TRENTON – Some immunized workers at the state Motor Vehicle Commission are spending two weeks in quarantine through a note from their doctor despite being protected from the novel coronavirus, the state health commissioner told lawmakers Tuesday.

MVC agencies continue to close each time an employee tests positive for COVID-19, covering the two-week period after that person was last in the office, although that approach is changing. An MVC spokesman said one-quarter of agencies are no longer subject to blanket closures because they're full vaccinated, with others to follow.

But Health Commissioner Judy Persichilli indciated challenges remain in testimony before the Senate budget committee.

“We are hearing now that employees who do not have to quarantine for the full 14 days, they are getting notes from their private physicians saying that the private physician is mandating two-week, 14-day quarantine,” Health Commissioner Judy Persichilli said.

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“They are putting in a more stringent requirement than the CDC or our own Communicable Disease Service,” she said. “Is that at the urging of the employee? It could very well be. You know how these things occur. But we want to clarify that information gap, as well, because there does not have to be we believe as many closures as there are.”

At least one of the 39 MVC agencies has been closed every day since Sept. 28, peaking at 16 of them in mid-December. A combined 129 closures have been announced. Every agency has closed at least once, including seven times at North Bergen and six apiece at Cherry Hill, Delanco, Eatontown and Paterson.

“Are we permitting people that are vaccinated to quarantine for two weeks after an exposure?” asked Sen. Declan O’Scanlon, R-Monmouth.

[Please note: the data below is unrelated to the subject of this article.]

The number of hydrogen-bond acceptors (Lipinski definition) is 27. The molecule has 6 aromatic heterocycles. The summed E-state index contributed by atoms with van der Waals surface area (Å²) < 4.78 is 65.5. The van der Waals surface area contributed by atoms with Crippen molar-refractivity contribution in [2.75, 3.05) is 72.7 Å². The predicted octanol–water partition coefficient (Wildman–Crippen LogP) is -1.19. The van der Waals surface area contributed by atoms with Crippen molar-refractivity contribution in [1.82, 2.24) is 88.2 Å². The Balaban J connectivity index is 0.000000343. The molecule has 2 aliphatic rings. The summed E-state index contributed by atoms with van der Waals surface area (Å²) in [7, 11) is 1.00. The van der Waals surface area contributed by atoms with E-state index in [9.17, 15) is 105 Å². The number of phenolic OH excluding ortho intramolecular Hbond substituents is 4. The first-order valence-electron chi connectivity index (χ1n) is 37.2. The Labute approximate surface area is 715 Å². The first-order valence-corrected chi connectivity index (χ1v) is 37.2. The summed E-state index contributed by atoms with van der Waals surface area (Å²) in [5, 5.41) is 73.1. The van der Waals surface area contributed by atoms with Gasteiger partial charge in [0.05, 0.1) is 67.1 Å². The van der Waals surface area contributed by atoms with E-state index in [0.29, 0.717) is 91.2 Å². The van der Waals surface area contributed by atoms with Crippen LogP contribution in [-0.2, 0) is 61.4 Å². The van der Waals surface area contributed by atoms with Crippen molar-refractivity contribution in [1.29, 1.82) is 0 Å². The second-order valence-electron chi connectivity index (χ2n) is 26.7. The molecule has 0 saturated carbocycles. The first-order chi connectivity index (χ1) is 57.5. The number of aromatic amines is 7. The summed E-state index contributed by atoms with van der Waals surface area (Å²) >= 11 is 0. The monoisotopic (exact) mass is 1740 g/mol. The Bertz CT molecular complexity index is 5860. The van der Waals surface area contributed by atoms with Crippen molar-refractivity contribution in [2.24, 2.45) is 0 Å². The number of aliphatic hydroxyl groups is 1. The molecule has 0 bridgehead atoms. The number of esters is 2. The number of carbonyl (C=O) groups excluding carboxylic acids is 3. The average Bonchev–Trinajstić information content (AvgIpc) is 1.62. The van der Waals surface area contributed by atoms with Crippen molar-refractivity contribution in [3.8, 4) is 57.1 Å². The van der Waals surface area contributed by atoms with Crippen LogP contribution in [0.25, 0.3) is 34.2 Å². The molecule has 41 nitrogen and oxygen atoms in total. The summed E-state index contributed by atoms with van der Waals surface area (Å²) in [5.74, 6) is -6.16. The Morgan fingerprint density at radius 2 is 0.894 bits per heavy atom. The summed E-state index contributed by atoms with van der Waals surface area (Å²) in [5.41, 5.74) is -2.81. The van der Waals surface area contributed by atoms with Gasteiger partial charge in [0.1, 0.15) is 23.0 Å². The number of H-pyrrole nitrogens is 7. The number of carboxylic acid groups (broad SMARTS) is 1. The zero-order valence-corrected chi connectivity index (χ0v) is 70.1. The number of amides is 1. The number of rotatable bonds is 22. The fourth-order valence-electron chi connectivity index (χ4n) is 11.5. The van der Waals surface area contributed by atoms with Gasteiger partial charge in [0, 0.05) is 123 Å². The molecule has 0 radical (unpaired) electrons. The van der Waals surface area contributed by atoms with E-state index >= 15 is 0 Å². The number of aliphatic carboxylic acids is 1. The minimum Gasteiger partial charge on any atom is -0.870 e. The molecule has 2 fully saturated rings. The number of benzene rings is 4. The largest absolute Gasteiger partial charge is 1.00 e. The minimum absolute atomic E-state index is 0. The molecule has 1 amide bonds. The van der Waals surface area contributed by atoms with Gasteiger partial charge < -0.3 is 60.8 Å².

“If they have a doctor’s note, we cannot oversede the doctor’s note,” Persichilli said.

O’Scanlon said “that’s troubling” and that if it’s more than an anecdotal issue but “rampant, then we have a bigger problem.”

O’Scanlon said no other type of business closes for two weeks every time an employee tests positive for COVID.

“Even if some people have to quarantine who are close to someone, it’s just ridiculous,” O’Scanlon said. “And people are laughing at the state government for still having these perpetual closures where every other private industry ain’t doing it.”

“Virtually within a few days, we should be able to prioritize these folks and get everybody who wants the vax, get it, so we can end these closures. And look, it doesn’t feel like these closures are necessary, anyway,” O’Scanlon said.

Persichilli said MVC was one of the state’s “highest-priority places to get vaccinated” and that the state set aside 1,300 doses of the Johnson & Johnson/Janssen vaccine for that purposes, but that plan stalled as soon as it was beginning when the J&J was temporarily halted over concerns about side effects.

“After the pause, we then allocated J&J and Moderna to start vaccinating employees at MVC,” Persichilli said.

So far, Persichilli said, 473 of the 2,000 allocated doses have been administered to MVC workers.

MVC spokesman William Connolly said all agencies will have gotten at least their first doses of the vaccine by the end of the week.

"At this time, nine of 39 agencies have been able to get fully vaccinated, and are past the 14-days-after-final-shot point, so they are no longer subject to blanket closure," Connolly said.

"The first shot of the Moderna vaccine has taken place at 24 other agencies," he said. "We expect to finish first shots of Moderna or J&J for all customer-facing employees by the end of this week, as the timeline was pushed back slightly due to agencies closed due to COVID-19."

The MVC’s chief administrator, Sue Fulton, has said the closures are needed after COVID+ tests because employees work in small areas without social distancing and that it’s the recommendation of the state Health Department.

But that approach is changing. Persichilli said her department has asked the MVC agencies to provide it a point of contact at each office that can be provided to local health departments, so there can be better coordination in responding to infections.

“We were noticed just a couple of weeks ago from local health departments that they’re not getting the information or being sought out for advice on things like closures,” Persichilli said.

“So, there’s a gap there in communication, and we plan to close that gap,” she said. “Asking for a point of contact at every MVC office so that we can examine the cases with them and make the best decisions about whether a place needs to be closed or not.”

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